612 PM CST Thu Nov 8 2018 ...Updated Aviation Discussion... .SHORT TERM.../Tonight through Friday/ Issued at 359 PM CST Thu Nov 8 2018 Main concern over the next 24 hours will be snowfall associated with a shortwave trough sweeping across the northern Great Plains and Upper Midwest. Strong PV anomaly will provide widespread ascent across most of the CWA, with the vertical profile becoming more saturated as it digs southward across Iowa before lifting northeast into the upper Great Lakes Region. With northwesterly to northerly low-level flow, a shot of cold air has made it into the area. Model soundings favor temperatures below freezing through much of the profile. With increasing saturation through 20 kft, there should be plenty of ice introduction to keep the precip type all snow this evening and overnight, allowing for healthy dendritic growth. Main challenge regarding snowfall amounts has been QPF, with some spread between model guidance. The higher amounts are favored south of Interstate 80 this evening. One to one and half inches is likely along the Iowa-Missouri border up to around U.S. Highway 34 corridor, while half of an inch to one inch favored for central and northern Iowa. The bulk of these snow showers should move out of the CWA by 9 UTC. Friday afternoon, there are two concerns. The first, will be another surface feature development on the backside of the PV anomaly moving across the area that will likely produce snow showers, especially in western Iowa and possibly southern Iowa. RAP and NAM model soundings indicate lapse rates that would be favorable for snow showers to be more convective in nature. Most likely timing for this short round of snow will be between 12 and 20 UTC. Depending on how quickly this feature moves through, this could drop another half to one inch in western and southern portions of the CWA, though there is a possibility this could be less. The other concern Friday afternoon will be gusty winds, as a strong pressure gradient develops across Iowa as surface high pressure over the Plains slowly shifts eastward into Iowa. These winds could present some visibility issues during times of snowfall, but overall is not anticipated to be a hazardous issue at this time. Following the winds, colder air will begin to settle in. .LONG TERM.../Friday night through Thursday/ Issued at 359 PM CST Thu Nov 8 2018 Key Points: Very cold temperatures expected Saturday, Monday, Tuesday. No high-impact/hazardous precipitation impacts forecast at this time. Gradual warm-up towards the end of next week. This Weekend... Very high confidence in strong CAA behind the tonight/Friday system described above in the short-term AFD. 850mb temps drop from around the -4C to -6C range they were this morning to the -13C to -15C range Friday night. CAA aided by a very fast-moving sfc high that should be near the IA/NE border by 06z Sat... and into south-central Illinois by 18z Sat. As this sfc high pushes east/southeast, a weak wave will push eastward across Minnesota into Sunday, bringing a brief warm-up for Sunday, before cooler temperatures return to Iowa for Monday and Tuesday. Digging into details a little further, Saturday morning`s lows will likely be impacted by cloud cover as it appears high to mid-level clouds will be entering Iowa from west to east from around 06z Sat through Saturday. These clouds can be traced back to the Pacific NW in advance of the aforementioned wave above. So, it will not be a purely radiational cooling night. Regardless, forecast temperatures are within a few degrees of record lows at almost all major climo sites in our area (exception at KMCW). Given the wind chill values slated to be in the single digits, plus the fact this will be the first surge of "very cold" air this season, plus outdoor activities likely Saturday morning, worth heightened messaging for this cold weather. Am watching northern Iowa Saturday afternoon for the slight potential of some light snow/flurries in the northern two or so tiers of counties. In short models are converging on a solution where an upper wave/impulse leading the main "trough" propagates eastward through Minnesota Saturday PM. There is decent 500mb-300mb Q-vector convergence ahead of this impulse, and models show a broad area of 850mb moisture flux convergence plus a band of 850mb theta-e advection that is well phased with this impulse. Looking at KMCW forecast soundings, the snow growth zone looks saturated where the 850-700mb level ascent processes are occurring. Challenge is sfc dwpts in the single digits... so obviously a lot of sub-cloud dry air to contend with. For now, have precip formally out of forecast, but may need to add these flurries in next update. With forecast winds in the 10 to 20 mph range, any uptick in intensity beyond flurries could lead to reduced vsbys and slight travel impacts. Monday and Tuesday... An upper low at the heart of the longwave trough in terms of impacting the Midwest passes on the Canada side of the Great Lakes region Monday through Tuesday. Models in good agreement with keeping associated forcing, moisture, etc. north and east of Iowa. Concurrently, a 1040mb or so sfc high builds off the Rockies and heads towards the Dakotas. This synoptic combination/setup will put Iowa back into strong CAA for Monday and Tuesday. 850mb temps once again drop to the -13C to -17C range by 12z Tue. With slight pressure gradient in advance of sfc high, winds may be in the 10-15mph range Tuesday morning, which would yield wind chill values near to slightly below zero as far south as Highway 30. Wednesday and Beyond... A huge thermal ridge that is forecast to build over the Intermountain West on Monday and Tuesday, is slated to come crashing down over Iowa Wednesday into Thursday. Long-range models show the 850mb temps making it roughly into the +4C to +7C range at 12z Thu... which would obviously be a stark contrast from their 12z Tue values. Per usual a this range out, long range models in some disagreement with handling a few Alberta clipper-type systems that look to stay north and east of Iowa. What is noteworthy, is the northward retreat of the polar jet. Initial impressions are that Iowa could return a prolonged period of at least near-normal temperatures. && .AVIATION.../For the 00Z TAFS through 00Z Friday evening/ Issued at 610 PM CST Thu Nov 8 2018 Light snow continues to spread over central and southern Iowa. Currently, visibility remains VFR but expecting some MVFR and possibly brief IFR visibility restrictions later tonight as the peak of the snow gets going. Confident in the MVFR ceilings through tomorrow morning, once they set in. Added a break in the light snow towards Friday morning before the second round comes in past 12-15z. This should likely have some MVFR visibility with the stronger winds associated with this shortwave. && .DMX WATCHES/WARNINGS/ADVISORIES... NONE. && $$ SHORT TERM...Krull LONG TERM...Kotenberg AVIATION...Podrazik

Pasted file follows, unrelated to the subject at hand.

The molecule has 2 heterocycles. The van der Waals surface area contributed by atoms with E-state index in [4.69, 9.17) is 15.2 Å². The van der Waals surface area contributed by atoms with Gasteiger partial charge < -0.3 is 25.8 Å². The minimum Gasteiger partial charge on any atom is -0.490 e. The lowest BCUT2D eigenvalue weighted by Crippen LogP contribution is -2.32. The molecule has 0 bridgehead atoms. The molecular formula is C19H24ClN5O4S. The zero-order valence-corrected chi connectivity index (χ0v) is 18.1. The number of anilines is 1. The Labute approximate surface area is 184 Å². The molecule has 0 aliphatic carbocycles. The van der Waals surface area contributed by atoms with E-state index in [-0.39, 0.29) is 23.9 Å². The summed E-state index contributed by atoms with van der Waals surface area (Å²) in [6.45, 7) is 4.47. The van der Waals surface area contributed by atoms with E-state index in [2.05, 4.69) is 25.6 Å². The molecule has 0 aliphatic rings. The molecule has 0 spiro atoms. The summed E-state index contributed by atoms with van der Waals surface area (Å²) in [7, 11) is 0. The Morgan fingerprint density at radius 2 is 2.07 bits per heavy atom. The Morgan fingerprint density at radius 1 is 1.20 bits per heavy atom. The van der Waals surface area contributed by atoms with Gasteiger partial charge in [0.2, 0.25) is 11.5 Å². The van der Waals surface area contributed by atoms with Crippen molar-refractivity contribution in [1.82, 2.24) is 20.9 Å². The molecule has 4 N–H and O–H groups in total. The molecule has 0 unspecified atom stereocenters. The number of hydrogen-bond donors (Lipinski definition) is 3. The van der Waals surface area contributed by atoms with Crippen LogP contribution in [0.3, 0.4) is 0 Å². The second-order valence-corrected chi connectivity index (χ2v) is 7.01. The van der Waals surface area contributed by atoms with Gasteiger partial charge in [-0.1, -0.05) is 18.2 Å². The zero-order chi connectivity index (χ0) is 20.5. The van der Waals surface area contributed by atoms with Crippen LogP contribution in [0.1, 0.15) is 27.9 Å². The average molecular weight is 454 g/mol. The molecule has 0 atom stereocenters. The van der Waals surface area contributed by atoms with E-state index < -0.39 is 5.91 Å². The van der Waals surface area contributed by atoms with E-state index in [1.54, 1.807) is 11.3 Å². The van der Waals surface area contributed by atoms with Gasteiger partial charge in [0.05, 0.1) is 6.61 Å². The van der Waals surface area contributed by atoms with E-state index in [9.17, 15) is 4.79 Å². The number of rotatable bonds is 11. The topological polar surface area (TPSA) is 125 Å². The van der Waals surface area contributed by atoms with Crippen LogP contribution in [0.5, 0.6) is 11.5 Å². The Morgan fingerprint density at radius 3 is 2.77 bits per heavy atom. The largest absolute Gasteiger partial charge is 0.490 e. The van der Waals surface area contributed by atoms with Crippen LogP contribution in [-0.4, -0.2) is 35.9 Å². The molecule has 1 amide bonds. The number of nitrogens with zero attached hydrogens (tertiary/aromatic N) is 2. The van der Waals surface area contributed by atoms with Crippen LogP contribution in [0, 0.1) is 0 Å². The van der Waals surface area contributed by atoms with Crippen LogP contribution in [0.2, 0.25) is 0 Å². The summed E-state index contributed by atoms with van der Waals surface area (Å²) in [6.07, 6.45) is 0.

Area Forecast Discussion